07 March 2009

felt wallpaper waters walk man push cart

Though I should have spent the day sorting and packing, I went up to the Cooper-Hewitt for the ARLIS/NY tour of the "Fashioning Felt" and "Wall Stories: Children's Wallpaper and Books" along with Tulou (affordable housing in China) and Shahzia Sikander selections from the collection. The felt show is marvelous and the curator Susan Brown gave us a fine tour. Among my favorite objects were the Andrea Zittel dresses. Susan explained that Zittel wanted to get totally green and put the fabric together without machinery. The dresses are interesting to look at too. Kathryn Walker did some wonderful rosettes as a molding in the first gallery from the information desk. I had seen the Tulou show before and I really love the model of the circular complex with a square block inside. I also very much enjoy shows in which an artist is turned "loose" in the collections of a museum, selecting things which moved or inspired her or him. Some other memorable artist selections were Kara Walker at the Met a couple years ago, Paul Cadmus at the National Academy before that, and John Biggers at the Museum of Fine Arts, Houston even earlier. The Biggers retrospective at MFAH included a room of paintings and other art that inspired Biggers as he grew up in Houston. The Sikander selections are in the small gallery to the right of the information desk and the show also includes a large folio she did expressly for this show. The folio is probably about four feet high and each page is about 3 feet across. It's big and rather like a Persian manuscript with modernist interventions, such as Icarus masquerading as an American eagle.

From the Cooper-Hewitt for a quick round of "American Waters" at the National Academy. And then on to the Met where I again visited the Edward Weston and Raqib Shaw shows, looked at the wonderful Kehinde Wiley recumbent Christ, and then did a rather quick round of the late Bonnards. It's not that it wasn't wonderful but it was quite crowded and I'd rather look at a few good Bonnards (and some of the drawings especially were lovely) than gorge myself.

I got my ticket for "Man Push Cart" at MoMA and then went over to Fifth Avenue for a bit of gallery hopping. Forum Gallery had a show of paintings by Alex Melamid of hip-hop artists. The show was done in conjunction with the Museum of Contemporary Art, Detroit, and the catalog had an essay by Francine Prose. The paintings are really lovely and the Detroit and Prose connection was wonderfully serendipitous. Prose is a favorite author and I've read her Goldengrove and Sicilian Odyssey is the past few months. John Maier got me a t-shirt from the MOCAD which he visited a couple years ago. I'd love to see the museum which is currently in a renovated garage (rather like the Temporary Contemporary in L.A. in its early days).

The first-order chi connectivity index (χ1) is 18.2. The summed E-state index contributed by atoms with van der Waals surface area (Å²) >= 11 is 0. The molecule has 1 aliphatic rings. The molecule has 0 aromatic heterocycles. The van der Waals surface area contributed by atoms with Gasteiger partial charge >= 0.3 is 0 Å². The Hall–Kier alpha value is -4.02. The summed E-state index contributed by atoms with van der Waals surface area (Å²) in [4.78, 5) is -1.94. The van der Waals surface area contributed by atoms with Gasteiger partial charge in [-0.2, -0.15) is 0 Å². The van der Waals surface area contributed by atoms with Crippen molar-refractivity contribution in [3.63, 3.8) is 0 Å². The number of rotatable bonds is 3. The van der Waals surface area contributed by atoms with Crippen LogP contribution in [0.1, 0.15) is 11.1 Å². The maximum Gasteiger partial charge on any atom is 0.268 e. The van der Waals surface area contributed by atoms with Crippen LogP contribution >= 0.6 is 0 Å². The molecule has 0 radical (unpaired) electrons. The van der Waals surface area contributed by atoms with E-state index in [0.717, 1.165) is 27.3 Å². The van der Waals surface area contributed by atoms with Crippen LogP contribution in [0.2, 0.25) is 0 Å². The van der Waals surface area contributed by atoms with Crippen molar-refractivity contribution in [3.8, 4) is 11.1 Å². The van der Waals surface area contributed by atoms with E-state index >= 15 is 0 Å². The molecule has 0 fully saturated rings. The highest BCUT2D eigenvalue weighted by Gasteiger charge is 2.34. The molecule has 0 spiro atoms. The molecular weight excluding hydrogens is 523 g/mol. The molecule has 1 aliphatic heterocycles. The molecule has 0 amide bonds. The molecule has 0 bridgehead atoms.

Downstairs for some Elliott Erwitt photos of New York City at Edwynn Houk and a nice little group show at McKee Gallery. McKee has the estates of Philip Guston and Harvey Quaytman so there were a few of each. There were also two works by Kit Rank, with whom I wasn't familiar. I really liked "Monkey's Milk Bar."

And then "Man Push Cart." If you haven't seen it, I recommend it. I wonder how someone who hasn't lived in NYC would react. It's very much the hard life of the push cart vendors, currently mostly from Pakistan and Afghanistan. The movie was released in 2005 and much of the impetus for making it was the horrible and suspicious treatment of brown peoples after 9/11, particularly those suspected of being Muslim. The main actor was at the screening and chatted with us in the lobby after the film. He said the movie had played well outside NYC and showed a different view of the city, not the elegance of Prada or the mad chase scenes but the real life hard hard life of the immigrant who may have been a rock star or doctor but now sells coffee and bagels, getting up at 2 a.m. in all kinds of weather.

Today's weather was not hard to take. It was supposed to get up to 69 degrees today which is pretty toasty for NYC in early March. I was in Los Angeles for College Art Association last week so I'd had my share of warm weather. I really enjoy going to College Art and listening to papers about things I haven't known about ... or things I'm quite familiar with. I stayed with Steve Ong most of the time; he lives in a lovely hillside house in Silver Lake. His late partner Ed Amstrong used to work with me at Bobst Library. I also spent one night at The Hacienda, as Sharon Chickanzeff calls her childhood home where her 96-year old mother still lives. The house is lovely and set in La Habra Heights which is quite a bit higher than other territory in the southeastern part of L.A. The Hammer Museum had a lovely show of portraits and I also enjoyed seeing the Broad Museum and Getty Villa. And eating quite a lot of Mexican food never is a problem.

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